THEATER REVIEW: ‘The Winter’s Tale’ @ Ohio Shakespeare Festival by Lisa DeBenedictis

Jim Fippin as Old Shepherd, Joe Pine as the Clown. Photo by Scott Custer

Through Sun 8/13

Originally published in 1623, the main plot of The Winter’s Tale is taken from Robert Greene’s pastoral romance Pandisto, published in 1588. It has baffled Shakespearean scholars since it fits neither comedy nor tragedy neatly. The play was originally grouped among the comedies, but some modern scholars have re-labeled the play as one of Shakespeare’s romances. The juxtaposition of drama, comedy, ardor and extreme antagonism coupled with jealously make this tale irresistibly compelling as portrayed by the accomplished cast and crew of the Ohio Shakespeare Festival

The play opens in the joyful home of Leontes, king of Sicilia and his visibly pregnant wife Queen Hermione, their young son Prince Mamillius, and Polixenes, the king of Bohemia. Polixenes is a houseguest of the king of Sicilia and best friends with King Leontes since childhood.

After nine months, Polixenes yearns to return to his own kingdom to tend to affairs and see his son. Leontes desperately attempts to get Polixenes to stay longer, but is unsuccessful. Polixenes protests that he has been away from his kingdom for nine months, but after Leontes’s pregnant wife, Hermione, pleads with him he quickly relents and agrees to stay longer. Leontes is puzzled as to how Hermione convinced Polixenes so easily, and suddenly becomes enraged and possessed with jealousy. Convinced that Polixenes and Hermione are lovers, he orders his loyal confidante Camillo to poison Polinexes. Camillo protests and implores the king to re-evaluate the situation.  King Leontes insists that Hermione and Polixenes are the most loyal kindred spirits and devoutly pure of heart.  King Leontes degenerates into a despotic tyranny at one minute cruel and oppressive and simultaneously insecure and deranged.

The success of this production lies heavily on the masterful performances of Geoff Knox (Leontes), Tess Burgler (Queen Hermione), the always illustrious Lara Mielcarek (as Paulina, wife of Antigonus), Mark Stoffer (Antigonus, Lord of Sicilia), Dean Coutris (Camillo) and Andrew Cruse (Polixenes).

English playwright Charles Bennett once famously stated, “Laurence Olivier could speak William Shakespeare’s lines as naturally as if he were actually thinking them.” The same could be said for Geoff Knox and Tess Burgler, whose tormented love affair runs from passionate to torment within a few scenes. King Leontes entwines jealousy with bouts of insanity and extreme irrationality, but still convinces his wife, the noblemen and the audience with his empathetic portrayal of a man who once had everything until his seething imagination got the better of him.  Knox and Burgler have a genuine tenderness and chemistry, and the first acts are tragic, though tinged with feminine strength and wit. Lara Mielcarek is an audience favorite with her realistic portrayal of Paulina, a loyal subject who speaks her rational mind and courageously defends her queen and infant princess. Paulina: ‘from all dishonesty he can: in this unless he take the course that you have done, Commit me for committing honour, trust it, He shall not rule me.”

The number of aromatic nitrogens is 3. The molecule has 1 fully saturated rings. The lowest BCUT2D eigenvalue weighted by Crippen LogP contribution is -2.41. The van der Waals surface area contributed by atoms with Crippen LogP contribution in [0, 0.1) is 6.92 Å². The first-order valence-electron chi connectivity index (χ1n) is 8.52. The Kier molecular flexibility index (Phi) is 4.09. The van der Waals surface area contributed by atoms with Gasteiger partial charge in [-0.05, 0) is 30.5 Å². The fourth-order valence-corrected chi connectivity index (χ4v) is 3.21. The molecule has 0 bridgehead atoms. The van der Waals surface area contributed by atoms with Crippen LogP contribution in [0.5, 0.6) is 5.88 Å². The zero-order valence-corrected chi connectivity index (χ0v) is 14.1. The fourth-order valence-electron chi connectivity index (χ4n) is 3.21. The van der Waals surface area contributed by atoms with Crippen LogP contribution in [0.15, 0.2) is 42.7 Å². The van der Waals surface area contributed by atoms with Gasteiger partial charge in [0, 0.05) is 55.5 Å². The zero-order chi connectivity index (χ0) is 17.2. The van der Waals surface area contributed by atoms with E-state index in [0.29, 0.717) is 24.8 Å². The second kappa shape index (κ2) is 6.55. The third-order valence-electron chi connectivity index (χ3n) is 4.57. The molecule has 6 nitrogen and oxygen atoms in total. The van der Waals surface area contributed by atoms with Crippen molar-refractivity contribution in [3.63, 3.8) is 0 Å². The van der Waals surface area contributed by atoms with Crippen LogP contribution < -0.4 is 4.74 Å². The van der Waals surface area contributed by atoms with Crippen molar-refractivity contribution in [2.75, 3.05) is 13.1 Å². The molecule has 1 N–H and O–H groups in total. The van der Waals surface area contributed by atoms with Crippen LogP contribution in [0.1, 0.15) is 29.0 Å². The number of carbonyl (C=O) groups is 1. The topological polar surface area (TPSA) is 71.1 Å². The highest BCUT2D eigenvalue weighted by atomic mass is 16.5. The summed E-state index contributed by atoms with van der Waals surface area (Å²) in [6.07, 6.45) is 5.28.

The second half is filled with music and mirth.  Autolycus and the shepherd’s son (Joe Pine and Jason Leupold) possess genius comic timing and offer realistic portrayals of secondary characters.  The original music in the Green Show, the choreography and costumes are exemplary, and the cast is as splendid as any company in London, Toronto or New York.  The al fresco venue, Stan Hywet Hall and Gardens, is a treat in itself; with beautiful picnic areas under the moonlight with the fragrance of lily of the valley and the accompaniment of an impassioned bullfrog.

This presentation unfolds in five acts with one intermission and a prequel “Green Show” that is not to be missed.  Green show starts at 7:30; main production begins promptly at 8pm.  Gates to the entrance and gardens open at 6pm.






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